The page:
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A Good Man Is Hard to Find

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A Good Man Is Hard To Find

The use of foreshadowing in a piece of literature can greatly affect how its story plays out. In "A Good Man is Hard to Find," Flannery O'Connor's use of foreshadowing really adds a different element to her story. In a sense, the discovery made by the grandmother can be predicted before it actually happens. The journeys made throughout this story display how characters in literature can be dynamic and undergo change. By tracing the foreshadowing used in this story, I am able to analyze the journeys and discoveries of the characters.

Foreshadowing is used quite often in this story. With that being said, it is not surprising that the first sentence foreshadows something. O'Connor writes, "The grandmother didn't want to go to Florida" (117). This statement gives the reader the initial knowledge that if the grandmother had her way at the beginning, she never would have been put in the situation that took her and her family's lives. This opening sentence only marks the beginning of the foreshadowing used by the author. Just four sentences later, the grandmother explains that The Misfit is loose and headed towards Florida. The whole paragraph foreshadows that the family will probably encounter him during their journey. Ironically, it was stated that the grandmother was the first one in the car the next day. By explaining that fact, O'Connor is developing the grandmother's character as her being a hypocrite. Although she predicted the encounter would happen, she did not argue against the trip. Later in the story, a character says, "I wouldn't be a bit surprised if he didn't attack this place right here." This acknowledgement clearly demonstrated foreshadowing because what the character predicted was exactly what happened. While O'Connor is setting up the story with imagery, she writes, "The trees were full of silver-white sunlight and the meanest of them sparkled" (119). This quote, particularly the 'silver-white sunlight' gives the reader an image of heaven. This image is foreshadowing religious undertones and the possibility of characters dying. When the family is driving, O' Connor writes, "They passed a large cotton field with five or six graves fenced in the middle of it, like a small island" (119). This description is foreshadowing the death of the family because it had six members including the grandmother, the baby, the mother, June Star, John Wesley, and Bailey. Next, O'Connor utilizes the title of the story by writing a dialogue by Red Sam; "A good man is hard to find" (122). The use of the title can be read as foreshadowing because of the prior mentions of The Misfit. If the title of the story is "A Good Man is Hard to Find," the famous criminal is currently loose in Florida, and the family is on a trip to visit Florida, the reader can most likely predict that the family will encounter The Misfit.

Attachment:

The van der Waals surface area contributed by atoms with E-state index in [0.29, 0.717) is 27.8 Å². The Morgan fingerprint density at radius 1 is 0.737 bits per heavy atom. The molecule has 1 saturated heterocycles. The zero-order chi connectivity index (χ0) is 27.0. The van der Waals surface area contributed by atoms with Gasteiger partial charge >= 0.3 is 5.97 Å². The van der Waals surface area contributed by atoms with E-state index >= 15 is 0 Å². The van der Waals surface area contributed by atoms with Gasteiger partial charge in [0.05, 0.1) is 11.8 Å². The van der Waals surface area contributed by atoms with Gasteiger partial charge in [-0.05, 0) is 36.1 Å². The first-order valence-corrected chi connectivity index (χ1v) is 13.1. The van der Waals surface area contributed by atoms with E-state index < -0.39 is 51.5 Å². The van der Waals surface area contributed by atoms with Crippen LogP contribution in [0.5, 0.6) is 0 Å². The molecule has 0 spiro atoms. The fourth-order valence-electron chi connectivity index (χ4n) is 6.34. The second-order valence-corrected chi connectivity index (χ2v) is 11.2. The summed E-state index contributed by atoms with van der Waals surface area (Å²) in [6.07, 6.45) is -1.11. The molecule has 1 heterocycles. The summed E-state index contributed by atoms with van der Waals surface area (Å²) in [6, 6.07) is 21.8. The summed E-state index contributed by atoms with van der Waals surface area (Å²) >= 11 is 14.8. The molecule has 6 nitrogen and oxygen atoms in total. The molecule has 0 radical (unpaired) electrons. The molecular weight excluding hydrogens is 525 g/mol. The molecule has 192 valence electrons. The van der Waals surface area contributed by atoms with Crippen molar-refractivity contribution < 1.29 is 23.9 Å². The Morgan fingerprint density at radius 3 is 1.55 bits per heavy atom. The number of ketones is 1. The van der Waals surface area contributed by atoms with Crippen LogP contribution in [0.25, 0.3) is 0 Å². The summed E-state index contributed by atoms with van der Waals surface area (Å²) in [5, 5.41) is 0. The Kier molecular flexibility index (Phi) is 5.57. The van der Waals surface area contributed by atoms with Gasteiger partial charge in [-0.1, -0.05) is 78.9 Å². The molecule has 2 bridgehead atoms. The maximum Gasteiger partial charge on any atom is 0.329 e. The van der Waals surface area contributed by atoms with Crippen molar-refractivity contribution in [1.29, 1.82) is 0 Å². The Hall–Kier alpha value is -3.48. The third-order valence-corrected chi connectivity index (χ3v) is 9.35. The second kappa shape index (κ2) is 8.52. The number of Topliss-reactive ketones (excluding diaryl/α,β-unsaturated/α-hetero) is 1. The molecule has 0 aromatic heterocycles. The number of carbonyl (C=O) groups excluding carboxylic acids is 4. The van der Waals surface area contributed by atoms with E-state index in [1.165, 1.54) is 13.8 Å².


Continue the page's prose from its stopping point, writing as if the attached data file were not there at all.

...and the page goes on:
The journey that the family members take part in is the journey between life and death. The Misfit's body language when he initially encounters the grandmother foreshadows something. O' Connor writes, "The Misfit pointed the toe of his shoe into the ground and made a little hole and then covered it up again" (127). When he makes this gesture, he is obviously referring to the burial of a dead body. This encounter starts the journey to death because it is made clear that the family would have been better off if the grandmother didn't recognize The Misfit. Each character was sent on their own journey. Once Bailey realized that the journey to death has started, he cursed at his mother for essentially causing it. Bailey's journey is never really displayed because he had no further dialogue after he was taken to the woods. The last dialogue read from him shows that he is in denial about what is happening. He shouts to his mother, "I'll be back in a minute, Mamma, wait on me!" (O' Connor 128). Later on, when the mother realized that there was no hope for survival, the reader can sense her character giving up. O'Connor



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